By Pablo Flores
Bloggers Since Infancy is an idea that arose at a particular moment in Uruguay’s history in 2007, when the Ceibal Plan started to change our educational vision of children and the role that we must take as a society. At that time, the first stage of the plan was the distribution of laptop computers (OLPC XOs) with access to the internet for all of the children and teachers of the only school of the small interior village called Cardal.
There has been talk since the 1960s about the importance of technology for education, and Cardal’s experience stated to demonstrate other aspects that these technologies can provide in the times of web 2.0. Soon after the start of the Plan, a teacher came up with the idea of using the computers to what they traditionally made on cardboard and placed in the school’s patio: A bulletin board, where the students shared their classwork based on research topics assigned by the teachers. Harnessing the potential of computers, an experimental school blog was created, which included photographs, texts, and schoolwork made with the computers and internet in class.
This idea evolved with the simple attempts to upload photos and small stories to the creation of full works and collaborative educational proposals. Due to this interest promoted by Ceibal, the blogs became popular when they started to receive a significant number of comments, which was not limited to words of encouragement, but they also included interesting contributions that helped the teachers to propose new classwork, with a renewed motivation from the students.
At the same time, this way of using the computers in school took many people by surprise in the field of education, who were not yet familiar with the way that the classroom frontiers were blurred in cyberspace.
The microgrant provided by Rising Voices in 2008 proposed to provide blogging workshops in various parts of the country, as a contest of featured blogs, as a way to provide incentives to blogging. It was a simple idea, but with a complex implementation because it meant to be proactive in new places and bringing it to the school and society, after a long distance relationship. For that reason, the project took on different characteristics, posing a constant debate about social participation in education and in particular, Ceibal Plan. In a way, the Rising Voices microgrant was the engine for this discussion and for various actions that took place later.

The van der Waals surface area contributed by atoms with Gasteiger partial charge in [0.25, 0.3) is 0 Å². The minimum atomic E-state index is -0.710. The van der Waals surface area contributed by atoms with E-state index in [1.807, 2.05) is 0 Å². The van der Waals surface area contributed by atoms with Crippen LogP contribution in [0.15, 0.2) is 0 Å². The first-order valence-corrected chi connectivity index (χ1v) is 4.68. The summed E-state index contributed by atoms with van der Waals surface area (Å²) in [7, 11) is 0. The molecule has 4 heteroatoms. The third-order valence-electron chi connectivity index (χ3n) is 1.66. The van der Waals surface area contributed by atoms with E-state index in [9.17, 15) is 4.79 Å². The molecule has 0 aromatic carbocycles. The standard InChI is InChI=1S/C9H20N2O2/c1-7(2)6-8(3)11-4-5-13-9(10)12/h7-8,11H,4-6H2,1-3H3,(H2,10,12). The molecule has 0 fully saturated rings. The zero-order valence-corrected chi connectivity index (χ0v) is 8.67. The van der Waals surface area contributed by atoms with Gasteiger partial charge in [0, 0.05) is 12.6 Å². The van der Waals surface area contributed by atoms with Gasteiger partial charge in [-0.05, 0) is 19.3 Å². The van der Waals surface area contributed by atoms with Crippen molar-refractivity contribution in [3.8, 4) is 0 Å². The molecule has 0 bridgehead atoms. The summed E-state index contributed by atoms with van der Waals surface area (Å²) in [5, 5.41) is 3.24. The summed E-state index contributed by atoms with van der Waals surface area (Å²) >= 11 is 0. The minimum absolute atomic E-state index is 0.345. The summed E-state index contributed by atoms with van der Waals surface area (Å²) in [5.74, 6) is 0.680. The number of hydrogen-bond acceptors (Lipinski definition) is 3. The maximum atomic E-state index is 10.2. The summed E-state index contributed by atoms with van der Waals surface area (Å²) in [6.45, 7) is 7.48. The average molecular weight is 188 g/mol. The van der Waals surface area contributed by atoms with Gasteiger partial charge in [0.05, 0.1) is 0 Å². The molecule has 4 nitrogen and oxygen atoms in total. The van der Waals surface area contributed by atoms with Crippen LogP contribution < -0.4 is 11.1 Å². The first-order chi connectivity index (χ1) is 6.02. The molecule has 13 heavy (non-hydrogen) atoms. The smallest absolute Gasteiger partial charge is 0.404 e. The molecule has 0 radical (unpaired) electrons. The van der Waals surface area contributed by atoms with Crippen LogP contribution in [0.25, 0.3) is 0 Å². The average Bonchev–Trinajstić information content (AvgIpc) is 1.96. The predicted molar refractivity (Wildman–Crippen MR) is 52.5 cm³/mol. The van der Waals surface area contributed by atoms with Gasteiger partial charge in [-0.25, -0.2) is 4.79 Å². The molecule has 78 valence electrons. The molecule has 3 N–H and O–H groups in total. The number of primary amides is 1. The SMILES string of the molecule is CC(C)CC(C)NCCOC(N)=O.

The project Ceibo Flower, for example, was provided an incentive by this proposal. The project was formalized in the second half of 2008 and established a relationship with the Republic University with Ceibal Plan, where multi-disciplinary groups of professors and university students took part in support activities to the schools and their respective communities around the country. Many workshops took place within this framework about the use of blogs as an educational tool and social dialogue, as well as diverse academic debates about the new cohesion between schools and rest of society.
In May 2008, ceibalJAM was created, which is an independent community seeking to learn more about Plan Ceibal’s technologies and to help develop software. This online teamwork along with work meetings, which have been developing a collective intelligence that thinks about and creates solutions to obtain the maximum amount of potential from the classroom and home computers. Among the first tasks proposed is the need to develop tools to facilitate blogging from the children’s computers, particularly those without e-mail addresses, a common situation today.
These initiatives are part of an alternative move, independent of official governmental projects, but which complement them, that began in 2007 with the formation of the Ceibal Plan Support Network (RAP for its initials in Spanish), a symptom of a society that begins to understand the true potential of the Internet as a multidirectional communicational means, its potential for education and the need to seize the opportunity that the computerization that the schools offer.
Finally in 2009, thanks to the push provided by another social organization, Tus Ideas Valen (Your Ideas are Valuable), which implemented the First National Blog Contest, where 10 featured blogs written from the Ceibal Plan computers were given prizes. First prize was a digital camera and all of the winners received a prize that will benefit more people in 2010: The implementation of blogging workshops in their respective schools. This video shows some of the scenes from the first workshop.
Now all of the schoolchildren and primary teachers in the country have their own laptop. In the next entry, we will provide more information about the actual state of the blogosphere generated up until now and the following steps.